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|Title:||The prevalence and pattern of myofascial trigger points in the shoulder girdles of swimmers as compared to non-swimmers in the greater Durban area.||Authors:||Kinsman, Tim Graham||Issue Date:||8-Apr-2014||Abstract:||Objectives: Myofascial pain dysfunction is a common musculoskeletal disorder, known to affect athletes. This research aimed to create a map of myofascial trigger points (MFTPs), to ascertain sport specific combinations.
Design and Setting: This IRB approved study was a cross-sectional, observational study.
Participants: Forty swimmers and forty non-swimmers (soccer players).
Measurements : All participants underwent one assessment, non-intervention session where primary measures included: shoulder disability index (SDI), myofascial diagnostic scale (MDS), algometer and numerical pain rating scale (NRS). Manual palpation, the MDS and an algometer assessed MFTPs and the SDI overall function. SPSS version 20 (IBM) using Pearson’s chi square tests / Fisher’s exact tests compared MFTP locations between the groups, and non-parametric Mann-Whitney tests compared continuous measures (due to significant non-normal distribution), with a p-value <0.05 level of significance.
Results: MFTP presence is very uncommon in swimmers, with associated pain and loss of function being very low on average. No evidence was found that swimmers were affected more than non swimmers by MFTPs related pain or loss of function, but has indicated that algometer measurements for infraspinatus MFTP 1, were significantly higher (p<0.027) (showing decreased tenderness) than the values in non swimmers.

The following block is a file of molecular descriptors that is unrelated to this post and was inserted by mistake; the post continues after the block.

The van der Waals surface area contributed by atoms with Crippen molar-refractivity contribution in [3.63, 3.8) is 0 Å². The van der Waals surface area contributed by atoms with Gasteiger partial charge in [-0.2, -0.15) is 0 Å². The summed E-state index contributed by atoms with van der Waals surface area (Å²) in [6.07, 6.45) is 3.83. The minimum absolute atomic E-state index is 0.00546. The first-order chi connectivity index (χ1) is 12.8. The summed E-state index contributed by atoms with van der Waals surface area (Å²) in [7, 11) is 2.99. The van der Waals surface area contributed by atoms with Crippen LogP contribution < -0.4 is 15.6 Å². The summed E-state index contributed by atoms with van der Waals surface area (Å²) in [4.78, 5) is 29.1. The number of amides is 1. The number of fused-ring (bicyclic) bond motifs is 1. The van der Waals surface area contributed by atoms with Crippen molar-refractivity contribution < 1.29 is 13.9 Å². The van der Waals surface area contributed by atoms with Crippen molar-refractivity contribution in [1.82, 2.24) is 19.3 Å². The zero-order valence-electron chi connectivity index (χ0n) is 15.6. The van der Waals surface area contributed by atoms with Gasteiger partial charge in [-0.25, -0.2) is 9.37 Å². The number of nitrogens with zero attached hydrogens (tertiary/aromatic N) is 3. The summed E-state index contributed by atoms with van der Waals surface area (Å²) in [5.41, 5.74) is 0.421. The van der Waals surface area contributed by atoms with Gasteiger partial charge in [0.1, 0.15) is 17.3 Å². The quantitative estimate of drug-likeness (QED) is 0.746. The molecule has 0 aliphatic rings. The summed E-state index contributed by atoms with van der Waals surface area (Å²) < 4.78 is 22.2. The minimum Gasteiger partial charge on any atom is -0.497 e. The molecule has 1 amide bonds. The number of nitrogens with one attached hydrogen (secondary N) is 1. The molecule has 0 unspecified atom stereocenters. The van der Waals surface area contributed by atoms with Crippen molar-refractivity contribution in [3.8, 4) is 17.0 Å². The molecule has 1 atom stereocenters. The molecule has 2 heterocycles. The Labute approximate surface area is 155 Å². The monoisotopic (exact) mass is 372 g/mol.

Conclusions: These results contradict the literature which suggests that unique activity specific patterns of MFTPs exist. This may be as a result of underlying systemic causes of MFTPs that obscured the pattern in this study. It is therefore suggested that larger trials with more participants per group be done in order to verify the results of this study.
|Description:||Dissertation submitted in partial compliance with the requirements for the Master’s Degree in Technology: Chiropractic Durban University of Technology, 2013.||URI:||http://hdl.handle.net/10321/966|
|Appears in Collections:||Theses and dissertations (Health Sciences)|
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